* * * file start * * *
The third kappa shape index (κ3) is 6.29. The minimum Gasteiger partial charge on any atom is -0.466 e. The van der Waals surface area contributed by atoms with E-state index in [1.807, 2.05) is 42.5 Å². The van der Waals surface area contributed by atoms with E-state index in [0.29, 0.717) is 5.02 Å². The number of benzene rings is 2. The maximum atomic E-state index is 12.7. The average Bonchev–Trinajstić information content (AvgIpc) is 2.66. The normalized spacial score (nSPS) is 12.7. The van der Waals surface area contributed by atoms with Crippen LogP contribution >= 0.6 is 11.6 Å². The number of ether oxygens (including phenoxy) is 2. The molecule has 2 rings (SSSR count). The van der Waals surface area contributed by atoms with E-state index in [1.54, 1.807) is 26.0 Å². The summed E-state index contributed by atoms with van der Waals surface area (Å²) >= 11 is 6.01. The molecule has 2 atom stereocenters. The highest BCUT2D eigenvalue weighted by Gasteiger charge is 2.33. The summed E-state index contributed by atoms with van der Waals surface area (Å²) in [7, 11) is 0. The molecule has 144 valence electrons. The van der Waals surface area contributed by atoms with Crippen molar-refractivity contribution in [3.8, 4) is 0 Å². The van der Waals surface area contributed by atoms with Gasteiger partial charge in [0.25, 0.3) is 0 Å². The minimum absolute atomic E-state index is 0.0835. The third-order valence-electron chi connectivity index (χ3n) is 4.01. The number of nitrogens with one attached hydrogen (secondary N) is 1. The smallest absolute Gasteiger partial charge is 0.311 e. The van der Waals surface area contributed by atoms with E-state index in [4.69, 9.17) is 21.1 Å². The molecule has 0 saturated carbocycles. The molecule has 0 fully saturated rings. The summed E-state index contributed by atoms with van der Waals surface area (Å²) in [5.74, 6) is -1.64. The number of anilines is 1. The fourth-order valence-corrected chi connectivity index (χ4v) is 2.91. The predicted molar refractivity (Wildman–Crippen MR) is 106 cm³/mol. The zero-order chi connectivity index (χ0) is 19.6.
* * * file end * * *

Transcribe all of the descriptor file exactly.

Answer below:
The third kappa shape index (κ3) is 6.29. The minimum Gasteiger partial charge on any atom is -0.466 e. The van der Waals surface area contributed by atoms with E-state index in [1.807, 2.05) is 42.5 Å². The van der Waals surface area contributed by atoms with E-state index in [0.29, 0.717) is 5.02 Å². The number of benzene rings is 2. The maximum atomic E-state index is 12.7. The average Bonchev–Trinajstić information content (AvgIpc) is 2.66. The normalized spacial score (nSPS) is 12.7. The van der Waals surface area contributed by atoms with Crippen LogP contribution >= 0.6 is 11.6 Å². The number of ether oxygens (including phenoxy) is 2. The molecule has 2 rings (SSSR count). The van der Waals surface area contributed by atoms with E-state index in [1.54, 1.807) is 26.0 Å². The summed E-state index contributed by atoms with van der Waals surface area (Å²) >= 11 is 6.01. The molecule has 2 atom stereocenters. The highest BCUT2D eigenvalue weighted by Gasteiger charge is 2.33. The summed E-state index contributed by atoms with van der Waals surface area (Å²) in [7, 11) is 0. The molecule has 144 valence electrons. The van der Waals surface area contributed by atoms with Crippen molar-refractivity contribution in [3.8, 4) is 0 Å². The van der Waals surface area contributed by atoms with Gasteiger partial charge in [0.25, 0.3) is 0 Å². The minimum absolute atomic E-state index is 0.0835. The third-order valence-electron chi connectivity index (χ3n) is 4.01. The number of nitrogens with one attached hydrogen (secondary N) is 1. The smallest absolute Gasteiger partial charge is 0.311 e. The van der Waals surface area contributed by atoms with E-state index in [4.69, 9.17) is 21.1 Å². The molecule has 0 saturated carbocycles. The molecule has 0 fully saturated rings. The summed E-state index contributed by atoms with van der Waals surface area (Å²) in [5.74, 6) is -1.64. The number of anilines is 1. The fourth-order valence-corrected chi connectivity index (χ4v) is 2.91. The predicted molar refractivity (Wildman–Crippen MR) is 106 cm³/mol. The zero-order chi connectivity index (χ0) is 19.6.